A smart, snappy “Pygmalion” for the millennial age, “The Duff” gives a modernized makeover to a classical scenario involving an outcast who tries to fit in with the help of a good-looking, popular mentor. The ugly duckling in this case is Bianca (“Arrested Development’s” Mae Whitman), a high-school senior who’s initially defined by her denim overalls, penchant for burping, and extremely attractive and sought-after BFFs, Jess (Skyler Samuels) and Casey (Bianca Santos). Oblivious to the fact that she’s the most ignored member of her friendship threesome, Bianca finds her world upended when her lifelong neighbor, quarterback Wes (Robbie Amell), bluntly informs her that she’s a “Duff” – the Designated Ugly Fat Friend who functions as the gatekeeper for those interested in finding out about, or getting closer to, her more desirable comrades. Thus an identity crisis is born, one that director Ari Sandel and writer Josh A. Cagan (working from Kody Keplinger’s novel) handle with such shrewd wit and sensitivity that it’s hard not to see “The Duff” becoming an instant teen classic.
Faced with being a “Duff” — a term that, according to Wes, doesn’t literally refer to looks or weight, but functions as more of a catch-all phrase for dorky third wheels — Bianca sets out to rectify her situation by alienating Jess and Casey and enlisting Wes to renovate her life in exchange for science-class tutoring. This leads to an amusing montage of trying on outfits (and ridiculous dancing) that’s surreptitiously videotaped by the cohort of Wes’ nasty ex-girlfriend, Madison (Bella Thorne), and posted online, where it goes viral and turns Bianca into a school-wide laughing stock. If that weren’t mortifying enough, Bianca’s caught-on-camera hijinks also expose her feelings for earnest guitar-playing Toby (Nick Eversman), resulting in further embarrassment and, consequently, additional motivation to transcend her lowly social status.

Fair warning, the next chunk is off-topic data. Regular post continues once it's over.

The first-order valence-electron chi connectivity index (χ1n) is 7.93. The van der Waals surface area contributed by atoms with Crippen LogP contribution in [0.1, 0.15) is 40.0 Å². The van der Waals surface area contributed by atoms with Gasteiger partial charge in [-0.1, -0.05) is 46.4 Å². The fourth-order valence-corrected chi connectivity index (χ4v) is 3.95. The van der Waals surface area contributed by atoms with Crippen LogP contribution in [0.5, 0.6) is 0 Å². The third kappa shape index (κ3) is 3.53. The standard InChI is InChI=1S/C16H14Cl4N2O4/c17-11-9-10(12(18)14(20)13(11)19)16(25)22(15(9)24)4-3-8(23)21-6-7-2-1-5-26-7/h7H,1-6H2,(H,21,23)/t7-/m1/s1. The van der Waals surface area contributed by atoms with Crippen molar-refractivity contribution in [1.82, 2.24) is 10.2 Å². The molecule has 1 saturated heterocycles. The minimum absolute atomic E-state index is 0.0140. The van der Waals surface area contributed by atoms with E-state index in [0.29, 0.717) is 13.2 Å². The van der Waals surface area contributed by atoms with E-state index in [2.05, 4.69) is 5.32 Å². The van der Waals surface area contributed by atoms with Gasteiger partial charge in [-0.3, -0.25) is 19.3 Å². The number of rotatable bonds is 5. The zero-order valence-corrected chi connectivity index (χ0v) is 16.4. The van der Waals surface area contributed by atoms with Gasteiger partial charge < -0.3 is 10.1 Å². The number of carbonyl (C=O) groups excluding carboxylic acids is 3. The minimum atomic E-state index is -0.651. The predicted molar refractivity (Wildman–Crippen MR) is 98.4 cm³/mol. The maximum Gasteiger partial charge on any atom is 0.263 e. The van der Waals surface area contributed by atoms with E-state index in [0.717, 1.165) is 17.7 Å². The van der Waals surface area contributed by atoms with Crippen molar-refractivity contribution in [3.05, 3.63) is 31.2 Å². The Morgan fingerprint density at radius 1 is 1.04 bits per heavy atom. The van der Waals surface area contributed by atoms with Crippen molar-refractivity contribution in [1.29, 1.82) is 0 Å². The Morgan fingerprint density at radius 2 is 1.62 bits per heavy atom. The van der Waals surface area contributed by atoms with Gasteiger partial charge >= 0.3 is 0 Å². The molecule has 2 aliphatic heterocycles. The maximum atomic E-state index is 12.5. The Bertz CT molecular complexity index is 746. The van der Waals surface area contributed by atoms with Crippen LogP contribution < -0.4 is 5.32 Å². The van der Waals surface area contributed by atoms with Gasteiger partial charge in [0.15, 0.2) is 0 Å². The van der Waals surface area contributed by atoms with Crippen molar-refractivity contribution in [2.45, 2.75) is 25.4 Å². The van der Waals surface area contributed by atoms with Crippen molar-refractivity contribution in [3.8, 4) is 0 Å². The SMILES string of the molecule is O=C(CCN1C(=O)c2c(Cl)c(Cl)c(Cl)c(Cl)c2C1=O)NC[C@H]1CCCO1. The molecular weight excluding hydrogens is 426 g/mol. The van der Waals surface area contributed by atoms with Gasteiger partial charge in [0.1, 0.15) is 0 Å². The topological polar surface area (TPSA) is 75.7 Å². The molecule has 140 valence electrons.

Given that geekiness rules contemporary pop culture, it’s hard to imagine a girl like Bianca — who name-drops Vincent Price and decorates her bedroom with posters for Lucio Fulci’s “Zombi 2” and William Lustig’s “Maniac” — as the epitome of loserdom, though in a star-making turn, Whitman sells both the weird quirkiness that sets Bianca apart from her peers, and the endearing charm lurking beneath her unkempt flannel-pajamas exterior. Whitman deftly evokes the way in which bedrock self-confidence can be shaken by peer-group ridicule, and “The Duff” benefits immensely from her ability to convey that Bianca’s dilemma isn’t one about figuring out how to fix personal failings, but how to embrace who she is while still branching out in order to become an even better version of her true self.
Bianca’s story is populated by familiar archetypes (the thoughtful, dim-witted jock; the catty bully; the understanding sidekicks), yet director Sandel’s supporting players are routinely funnier than their stock parts have any right to be, with Amell, in particular, bringing a welcome measure of good-natured smart-assery as Bianca’s unlikely friend and — for anyone who’s seen one of these films, not-so-unlikely — secret love interest. Even in perfunctory role-model roles that mainly require them to act supportive or function as the butt of adults-are-so-out-of-touch jokes, Allison Janney and Ken Jeong elicit consistent laughs as, respectively, Bianca’s mom and journalism teacher, the latter of whom assigns Bianca to cover the Homecoming dance, where the film’s fairy-tale narrative trajectory inevitably leads.
“The Duff’s” trump card, however, is the way in which it not only incorporates today’s now-ubiquitous technology and social media into the action, but casts it as symptomatic of the problems plaguing Bianca. Sandel drenches his screen in texting and Twitter-related visual graphics that highlight how cell phones and the Internet now facilitate, if not outright dominate, teen social interaction. Moreover, from title cards that introduce each character, to a long tracking shot around a school courtyard full of kids looking down at their digital devices, the film recognizes that hashtags, Instagram labels and the like are both a liberating tool for kids to define themselves, and a constricting, limiting means of identity construction. Canny and funny in equal measure, it’s a film that embraces technology — just like it does its protagonist — on its own perfectly imperfect terms.